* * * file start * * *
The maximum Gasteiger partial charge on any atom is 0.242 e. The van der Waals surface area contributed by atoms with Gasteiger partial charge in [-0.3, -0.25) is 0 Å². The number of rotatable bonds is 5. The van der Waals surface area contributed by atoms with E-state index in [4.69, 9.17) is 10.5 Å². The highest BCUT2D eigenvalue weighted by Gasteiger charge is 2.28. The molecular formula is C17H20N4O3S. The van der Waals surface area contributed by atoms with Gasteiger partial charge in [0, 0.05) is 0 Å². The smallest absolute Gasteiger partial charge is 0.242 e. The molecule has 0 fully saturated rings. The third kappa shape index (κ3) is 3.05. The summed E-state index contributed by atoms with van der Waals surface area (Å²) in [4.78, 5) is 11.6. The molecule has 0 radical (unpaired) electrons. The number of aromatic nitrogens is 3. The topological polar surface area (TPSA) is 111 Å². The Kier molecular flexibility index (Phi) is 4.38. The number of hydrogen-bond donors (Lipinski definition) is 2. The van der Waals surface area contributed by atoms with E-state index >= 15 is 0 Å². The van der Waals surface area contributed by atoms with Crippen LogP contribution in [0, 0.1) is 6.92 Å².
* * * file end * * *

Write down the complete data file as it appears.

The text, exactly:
The maximum Gasteiger partial charge on any atom is 0.242 e. The van der Waals surface area contributed by atoms with Gasteiger partial charge in [-0.3, -0.25) is 0 Å². The number of rotatable bonds is 5. The van der Waals surface area contributed by atoms with E-state index in [4.69, 9.17) is 10.5 Å². The highest BCUT2D eigenvalue weighted by Gasteiger charge is 2.28. The molecular formula is C17H20N4O3S. The van der Waals surface area contributed by atoms with Gasteiger partial charge in [0, 0.05) is 0 Å². The smallest absolute Gasteiger partial charge is 0.242 e. The molecule has 0 fully saturated rings. The third kappa shape index (κ3) is 3.05. The summed E-state index contributed by atoms with van der Waals surface area (Å²) in [4.78, 5) is 11.6. The molecule has 0 radical (unpaired) electrons. The number of aromatic nitrogens is 3. The topological polar surface area (TPSA) is 111 Å². The Kier molecular flexibility index (Phi) is 4.38. The number of hydrogen-bond donors (Lipinski definition) is 2. The van der Waals surface area contributed by atoms with E-state index >= 15 is 0 Å². The van der Waals surface area contributed by atoms with Crippen LogP contribution in [0, 0.1) is 6.92 Å².